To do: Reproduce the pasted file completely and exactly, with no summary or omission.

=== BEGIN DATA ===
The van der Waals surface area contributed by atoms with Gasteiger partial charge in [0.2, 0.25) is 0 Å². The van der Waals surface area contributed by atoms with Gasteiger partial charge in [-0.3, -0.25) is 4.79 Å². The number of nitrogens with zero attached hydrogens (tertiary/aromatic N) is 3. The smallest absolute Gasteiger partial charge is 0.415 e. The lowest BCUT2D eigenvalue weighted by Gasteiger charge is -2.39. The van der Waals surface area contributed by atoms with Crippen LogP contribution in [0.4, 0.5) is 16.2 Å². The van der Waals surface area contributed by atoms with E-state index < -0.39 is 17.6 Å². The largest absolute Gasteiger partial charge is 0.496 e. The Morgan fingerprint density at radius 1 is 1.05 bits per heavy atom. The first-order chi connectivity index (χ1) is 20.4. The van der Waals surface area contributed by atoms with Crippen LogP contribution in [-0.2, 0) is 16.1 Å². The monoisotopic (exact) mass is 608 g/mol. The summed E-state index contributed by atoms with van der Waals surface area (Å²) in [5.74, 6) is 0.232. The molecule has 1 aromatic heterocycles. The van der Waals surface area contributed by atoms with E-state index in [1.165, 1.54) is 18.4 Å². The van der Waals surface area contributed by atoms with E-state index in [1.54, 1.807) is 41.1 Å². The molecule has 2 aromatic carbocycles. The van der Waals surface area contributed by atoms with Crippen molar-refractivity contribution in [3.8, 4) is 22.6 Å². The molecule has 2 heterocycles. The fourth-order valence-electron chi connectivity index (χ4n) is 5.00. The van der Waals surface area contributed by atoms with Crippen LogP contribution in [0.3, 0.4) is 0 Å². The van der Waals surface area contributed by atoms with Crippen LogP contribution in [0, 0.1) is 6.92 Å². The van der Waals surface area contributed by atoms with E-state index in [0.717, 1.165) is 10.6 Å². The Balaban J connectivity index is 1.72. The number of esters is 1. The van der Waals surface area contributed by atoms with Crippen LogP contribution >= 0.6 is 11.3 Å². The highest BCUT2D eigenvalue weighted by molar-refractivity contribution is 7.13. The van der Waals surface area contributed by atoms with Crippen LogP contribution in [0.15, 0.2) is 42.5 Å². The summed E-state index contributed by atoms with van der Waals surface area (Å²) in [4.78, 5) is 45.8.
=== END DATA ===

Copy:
The van der Waals surface area contributed by atoms with Gasteiger partial charge in [0.2, 0.25) is 0 Å². The van der Waals surface area contributed by atoms with Gasteiger partial charge in [-0.3, -0.25) is 4.79 Å². The number of nitrogens with zero attached hydrogens (tertiary/aromatic N) is 3. The smallest absolute Gasteiger partial charge is 0.415 e. The lowest BCUT2D eigenvalue weighted by Gasteiger charge is -2.39. The van der Waals surface area contributed by atoms with Crippen LogP contribution in [0.4, 0.5) is 16.2 Å². The van der Waals surface area contributed by atoms with E-state index < -0.39 is 17.6 Å². The largest absolute Gasteiger partial charge is 0.496 e. The Morgan fingerprint density at radius 1 is 1.05 bits per heavy atom. The first-order chi connectivity index (χ1) is 20.4. The van der Waals surface area contributed by atoms with Crippen LogP contribution in [-0.2, 0) is 16.1 Å². The monoisotopic (exact) mass is 608 g/mol. The summed E-state index contributed by atoms with van der Waals surface area (Å²) in [5.74, 6) is 0.232. The molecule has 1 aromatic heterocycles. The van der Waals surface area contributed by atoms with E-state index in [1.165, 1.54) is 18.4 Å². The van der Waals surface area contributed by atoms with E-state index in [1.54, 1.807) is 41.1 Å². The molecule has 2 aromatic carbocycles. The van der Waals surface area contributed by atoms with Crippen molar-refractivity contribution in [3.8, 4) is 22.6 Å². The molecule has 2 heterocycles. The fourth-order valence-electron chi connectivity index (χ4n) is 5.00. The van der Waals surface area contributed by atoms with Crippen LogP contribution in [0.3, 0.4) is 0 Å². The van der Waals surface area contributed by atoms with Crippen LogP contribution in [0, 0.1) is 6.92 Å². The van der Waals surface area contributed by atoms with E-state index in [0.717, 1.165) is 10.6 Å². The Balaban J connectivity index is 1.72. The number of esters is 1. The van der Waals surface area contributed by atoms with Crippen LogP contribution >= 0.6 is 11.3 Å². The highest BCUT2D eigenvalue weighted by molar-refractivity contribution is 7.13. The van der Waals surface area contributed by atoms with Crippen LogP contribution in [0.15, 0.2) is 42.5 Å². The summed E-state index contributed by atoms with van der Waals surface area (Å²) in [4.78, 5) is 45.8.